“If he is not otherwise disqualified for being, appointed as such members”.

Right to Participate in AGM
As per the Chapter VII management of a society in GCS Act.1961 Sec. 73. final authority of society shall vest in the general body of the members in general meeting. Therefore, members has right to participate the general meeting particularly annual general meeting u/s 77 and special general meeting u/s 78. The member exercises control over the management of the society by participating in the election process to elect ,committee. Members and thereafter reviewing their performance in AGM in which balance sheet, annual, report auditor’s report etc. are placed for discussion and approve. The procedure of participation of the member in AGM may be left to be prescribe under the bye-laws
consistent with Act and Rules. AGM is empowered to adopt the bye-laws after registration as per rule 5 and to amend the bye-laws under Sec. 13 read with rule 6

Right of Members to See Books as Per Section No. 33
Section 33 is very important and, therefore, the same is reproduced herein below:
Section 33(1). Every member of a society shall be entitled to inspect free of cost, at the society’s office during office hours or any time fixed for the purpose by the society, a copy of the Act. the rules and the bye-laws the last audited annual balance sheet. The profit and loss account a list of the members of the committee, a register of members, the minutes of general meetings, and those position of the books and records in which his transactions with the society have been recorded.
“(2) A society shall furnish to a member, on request in writing and on payment of such fees as may be prescribed therefore, a copy of any of the documents mentioned in sub-section (1).”
It is important to note that similar Sec. 40 also repeats certain items as public documents which is also reproduced herein below:
Section 40 “Every society shall keep, at the registered address of the society, a copy of this Act and the rules, and of its bye-laws and a list of members open to inspection to the public, free of charge, during office hours or any hours fixed by the society therefore.”
The most important item is the bye-laws which is made public document U/S 40 so that the publics while dealing with the society can appreciate the powers and limitation of the office bearers analogous to Memorandum of Association and Article of Association under the Company Law.

Right to File Suit Under Section 96
A separate forum is provided under the Act called Board of Nominees before whom the member can file the dispute-cum-suit. This is an important right of a member of the society not only to challenge the actions of the society which really touch him, but also broadly any dispute touching the constitution, management or business of a society. Therefore, the question of locus standi does not arise in case of a member- challenging any action of the society. This questions is much more important in election
dispute wherein the member can challenge the election as an ordinary member though he may not be contesting candidate. In some of tile election laws, the right to challenge the election is given only to a contesting candidate and not to an ordinary voter. The same concept applies to the election of a specified society as per Rule 75 of Gujarat Specified Cooperative Societies elections Rule 1982. Herein Rule 75 the words by any candidate or any voter are used which means voter is also enabled to file a petition. Ail the voters may not be member, but most of he members are voters and what is emphasized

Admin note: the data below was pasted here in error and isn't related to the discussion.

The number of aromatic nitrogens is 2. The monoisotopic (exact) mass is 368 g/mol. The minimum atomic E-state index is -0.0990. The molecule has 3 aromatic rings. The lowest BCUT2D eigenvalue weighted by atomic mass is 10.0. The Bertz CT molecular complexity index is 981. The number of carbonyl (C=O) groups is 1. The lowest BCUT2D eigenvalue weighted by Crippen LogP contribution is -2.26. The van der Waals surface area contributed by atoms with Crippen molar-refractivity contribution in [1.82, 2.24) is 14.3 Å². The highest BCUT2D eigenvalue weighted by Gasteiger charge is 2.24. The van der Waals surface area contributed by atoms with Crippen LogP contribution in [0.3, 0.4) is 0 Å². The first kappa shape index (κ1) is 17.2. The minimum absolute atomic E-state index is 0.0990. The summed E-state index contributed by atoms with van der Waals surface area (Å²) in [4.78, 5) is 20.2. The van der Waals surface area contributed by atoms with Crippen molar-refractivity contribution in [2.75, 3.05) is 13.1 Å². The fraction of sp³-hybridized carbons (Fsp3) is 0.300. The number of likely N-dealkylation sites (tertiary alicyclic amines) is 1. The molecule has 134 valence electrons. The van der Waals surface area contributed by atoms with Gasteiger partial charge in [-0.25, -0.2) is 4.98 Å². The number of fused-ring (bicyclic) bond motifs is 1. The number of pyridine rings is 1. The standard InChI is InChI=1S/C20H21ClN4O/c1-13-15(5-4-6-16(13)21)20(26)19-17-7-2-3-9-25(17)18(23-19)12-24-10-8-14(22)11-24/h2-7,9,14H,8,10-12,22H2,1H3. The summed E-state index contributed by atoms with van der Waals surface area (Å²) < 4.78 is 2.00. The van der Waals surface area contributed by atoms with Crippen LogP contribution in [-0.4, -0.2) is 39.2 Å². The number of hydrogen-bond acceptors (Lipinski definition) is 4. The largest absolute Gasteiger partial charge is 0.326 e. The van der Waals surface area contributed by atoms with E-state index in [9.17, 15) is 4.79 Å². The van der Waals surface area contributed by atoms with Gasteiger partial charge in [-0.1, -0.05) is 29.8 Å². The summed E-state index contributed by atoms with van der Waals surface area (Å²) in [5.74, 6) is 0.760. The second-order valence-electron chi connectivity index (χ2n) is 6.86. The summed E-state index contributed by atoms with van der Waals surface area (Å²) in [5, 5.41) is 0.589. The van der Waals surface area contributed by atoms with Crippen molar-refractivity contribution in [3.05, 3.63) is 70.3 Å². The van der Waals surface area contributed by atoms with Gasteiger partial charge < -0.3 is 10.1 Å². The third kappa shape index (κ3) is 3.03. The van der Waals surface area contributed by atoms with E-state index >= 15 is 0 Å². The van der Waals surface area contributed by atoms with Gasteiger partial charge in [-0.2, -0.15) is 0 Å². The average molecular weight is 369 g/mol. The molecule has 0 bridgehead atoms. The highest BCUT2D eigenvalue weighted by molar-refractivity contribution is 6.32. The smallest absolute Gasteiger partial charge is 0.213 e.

is that the right is conferred to an ordinary voter in addition to contesting candidate. Therefore, the member can vote in election and participate in annual general meeting and can challenge any illegality committed by the society touching the constitution, business or management of the society. The democratic process of Rule of majority does illegally to continued without any remedy for minority of an ordinary member.

Right to Transfer Interest of The Member in A Society
Section 30 and 31 regulates the right of a member to transfer share held by him as member. The legal heir does not automatically become a member unless his application for membership is accepted by the society. However, in case of housing society, the application of the legal heir should ordinarily be accepted since the principle of open membership as per section 24, read with Rule 12(2) applies. Rule 12(2) is held intravires to the constitution and the principle of open membership is held good by the Hon’ble High Court a reported decision in 36-GLA-Page-19 in a case of jain Merchants Cooperative
Society.

Conclusion
The rights of the members in a cooperative society are more important to know for the members, but at the same time more default to get protected against the society since the member has to right has litigation at his own costs and the society can fight at the costs of public money i.e. the money of the society. The rights of members are coupled with duties and liabilities for which a separate article may be required to deal with and therefore the scope of this Article is restricted to the rights only without touching the other part.